|Primary Role||Tank Destroyer|
Contributor: C. Peter Chen
The 90-mm Gun Motor Carriage M36 tank destroyers, nick named Jackson for Confederate States of America general Thomas "Stonewall" Jackson, were designed to counter any potential heavily-armored German tanks, which later came true in the form of Panther and Tiger tanks. The design based on the M10 chassis was first completed in 1942, and the first prototype was completed in Mar 1943 as the T71 Gun Motor Carriage; after testing, an order for 500 was issued. In Jun 1944, the designation changed to its M36 final form. Like all American tank destroyers in this era, the turrets were open-topped as a weight-saving measure, while this feature also allowed better observation. They first saw combat in Sep 1944 in Europe, and immediately gained a good reputation for being one of the few models of Allied vehicles that could knock out heavy German tanks from a distance. About 1,400 M36 Jackson tank destroyers were produced during WW2.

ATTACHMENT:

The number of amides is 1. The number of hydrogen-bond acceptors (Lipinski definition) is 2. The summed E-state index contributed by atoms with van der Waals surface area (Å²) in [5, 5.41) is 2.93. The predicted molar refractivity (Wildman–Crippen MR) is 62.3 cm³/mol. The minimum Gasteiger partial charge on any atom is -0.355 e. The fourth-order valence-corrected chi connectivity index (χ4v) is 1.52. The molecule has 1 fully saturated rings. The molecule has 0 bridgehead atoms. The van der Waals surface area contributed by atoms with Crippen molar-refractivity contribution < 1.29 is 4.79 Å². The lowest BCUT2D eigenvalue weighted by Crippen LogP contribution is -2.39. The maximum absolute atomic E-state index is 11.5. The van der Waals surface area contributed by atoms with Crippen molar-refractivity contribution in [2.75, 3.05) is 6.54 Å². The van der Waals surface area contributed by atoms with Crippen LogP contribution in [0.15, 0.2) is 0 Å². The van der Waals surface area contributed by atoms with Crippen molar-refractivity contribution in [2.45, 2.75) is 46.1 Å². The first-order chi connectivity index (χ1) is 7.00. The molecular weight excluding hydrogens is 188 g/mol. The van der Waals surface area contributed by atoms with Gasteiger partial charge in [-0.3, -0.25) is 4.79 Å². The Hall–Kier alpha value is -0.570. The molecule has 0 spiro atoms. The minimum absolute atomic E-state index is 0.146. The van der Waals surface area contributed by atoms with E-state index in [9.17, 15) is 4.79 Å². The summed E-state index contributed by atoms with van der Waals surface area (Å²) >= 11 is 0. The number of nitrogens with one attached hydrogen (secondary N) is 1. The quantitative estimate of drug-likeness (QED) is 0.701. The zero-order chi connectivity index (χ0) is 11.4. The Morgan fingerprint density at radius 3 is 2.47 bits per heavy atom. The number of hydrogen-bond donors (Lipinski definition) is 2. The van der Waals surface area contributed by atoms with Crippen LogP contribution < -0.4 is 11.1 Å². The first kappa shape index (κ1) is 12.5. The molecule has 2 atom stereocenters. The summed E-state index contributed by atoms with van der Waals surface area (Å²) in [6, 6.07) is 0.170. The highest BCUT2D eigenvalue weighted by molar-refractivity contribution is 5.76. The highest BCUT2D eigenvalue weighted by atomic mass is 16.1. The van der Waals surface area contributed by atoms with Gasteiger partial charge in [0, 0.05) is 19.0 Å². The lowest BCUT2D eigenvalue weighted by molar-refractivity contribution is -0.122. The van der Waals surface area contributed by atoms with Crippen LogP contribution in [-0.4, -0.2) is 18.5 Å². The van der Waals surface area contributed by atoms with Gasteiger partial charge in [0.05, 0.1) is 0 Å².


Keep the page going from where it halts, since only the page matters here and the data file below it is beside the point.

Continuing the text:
After the war, folding armored roof kits for the open-tops were manufactured to provide protection from shell fragments.
M36 Jackson tank destroyers were used in the Korean War, and were effective in fighting all models of Russian-made armored vehicles used in Korea. During the conflict in Indo-China, the French forces also employed some M36 Jackson tank destroyers. They were also used by forces in Yugoslavia (including Croatia and Bosnia in the 1990s) and Pakistan.
Through the design's production life, 1,298 of M36 design, 187 of M36B1 design, and 287 of M36B2 design were built.
|Machinery||Ford GAA V-8 gasoline engine rated at 450hp|
|Suspension||Vertical volute spring suspension|
|Armament||1x90mm M3 gun (47 rounds)|
|Armor||9mm to 108mm|
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George Patton, 31 May 1944